From the United States to Malaysia, Cesar Pelli’s legacy looms large in skylines around the world.
The famed architect, known for his innovative skyscrapers and use of colored glass, died at the age of 92.
“He was a gifted architect and teacher, two callings he effortlessly combined as one. I am profoundly grateful to my great friend and partner.”
Cesar Pelli won the Aga Khan Award for Architecture for designing the Petronas Towers in Kuala Lumpur, Malaysia. Credit: Artur Widak/NurPhoto/Getty Images
The Pacific Design Center in California opened in 1975, but is still viewed as an example of cutting-edge architecture. Credit: RobynBeck/AFP/Getty Images
Pelli also designed New York’s World Financial Center, now called Brookfield Place.
The glass-enclosed Winter Garden greenhouse is a highlight of Pelli’s World Financial Center in Manhattan, now called Brookfield Place. Credit: VW Pics/Universal Images Group Editorial/Universal Images Group via Getty
But much of Pelli’s legacy endures not in his buildings, but in his teachings.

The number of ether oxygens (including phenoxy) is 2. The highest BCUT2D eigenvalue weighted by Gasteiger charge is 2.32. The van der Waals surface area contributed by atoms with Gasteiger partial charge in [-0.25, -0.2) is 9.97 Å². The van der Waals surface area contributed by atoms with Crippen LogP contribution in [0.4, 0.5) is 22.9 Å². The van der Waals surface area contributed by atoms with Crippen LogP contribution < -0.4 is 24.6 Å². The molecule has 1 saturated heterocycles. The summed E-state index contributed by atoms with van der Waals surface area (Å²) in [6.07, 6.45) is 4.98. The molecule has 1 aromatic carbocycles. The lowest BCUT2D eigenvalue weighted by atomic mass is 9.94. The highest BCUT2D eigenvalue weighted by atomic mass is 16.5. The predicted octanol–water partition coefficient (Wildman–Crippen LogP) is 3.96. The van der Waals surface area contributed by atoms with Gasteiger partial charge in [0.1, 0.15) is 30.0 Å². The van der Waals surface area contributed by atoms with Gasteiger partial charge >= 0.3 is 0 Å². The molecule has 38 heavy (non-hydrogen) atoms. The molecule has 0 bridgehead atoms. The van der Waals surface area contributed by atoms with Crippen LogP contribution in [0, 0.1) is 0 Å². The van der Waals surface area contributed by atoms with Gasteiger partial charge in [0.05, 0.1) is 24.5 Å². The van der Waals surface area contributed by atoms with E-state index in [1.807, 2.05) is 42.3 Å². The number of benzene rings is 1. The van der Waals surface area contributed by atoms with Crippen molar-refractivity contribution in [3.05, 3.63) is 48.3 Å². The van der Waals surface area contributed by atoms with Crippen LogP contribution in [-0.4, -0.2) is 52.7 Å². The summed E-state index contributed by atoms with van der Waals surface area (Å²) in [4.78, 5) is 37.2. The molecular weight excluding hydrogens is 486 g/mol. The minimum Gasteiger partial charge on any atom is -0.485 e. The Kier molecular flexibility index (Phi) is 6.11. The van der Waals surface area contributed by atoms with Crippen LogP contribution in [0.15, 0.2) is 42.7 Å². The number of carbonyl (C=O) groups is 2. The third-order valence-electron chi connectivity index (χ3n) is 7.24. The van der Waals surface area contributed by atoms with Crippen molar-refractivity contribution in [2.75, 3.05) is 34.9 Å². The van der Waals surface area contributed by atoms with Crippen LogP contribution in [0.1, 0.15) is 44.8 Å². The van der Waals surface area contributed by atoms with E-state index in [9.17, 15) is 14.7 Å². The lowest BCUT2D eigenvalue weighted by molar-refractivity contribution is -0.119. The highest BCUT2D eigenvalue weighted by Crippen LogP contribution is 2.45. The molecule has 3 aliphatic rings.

He served as dean of Yale University’s School of Architecture in 1977 to 1984 and wrote several books on his approach to architecture.
“Mr. Pelli has avoided formalistic preconceptions in his designs,” his firm’s website says.
‘”He believes that buildings should be responsible citizens, and the aesthetic qualities of a building should grow from the specific characteristics of each project, such as its location, construction technology, and purpose.”
Pelli designed the Piazza Gae Aulenti in Milan, Italy. Credit: Oscar Gonzalez/NurPhoto via Getty Images
Architecture critics like Paul Goldberger credited Pelli with advancing the designs of modern skyscrapers.
“He was a warm and gracious man, a civilizing presence in his life and his work, an architect of great dignity and lively creativity who did as much as anyone in the last generation to evolve the form of the skyscraper.”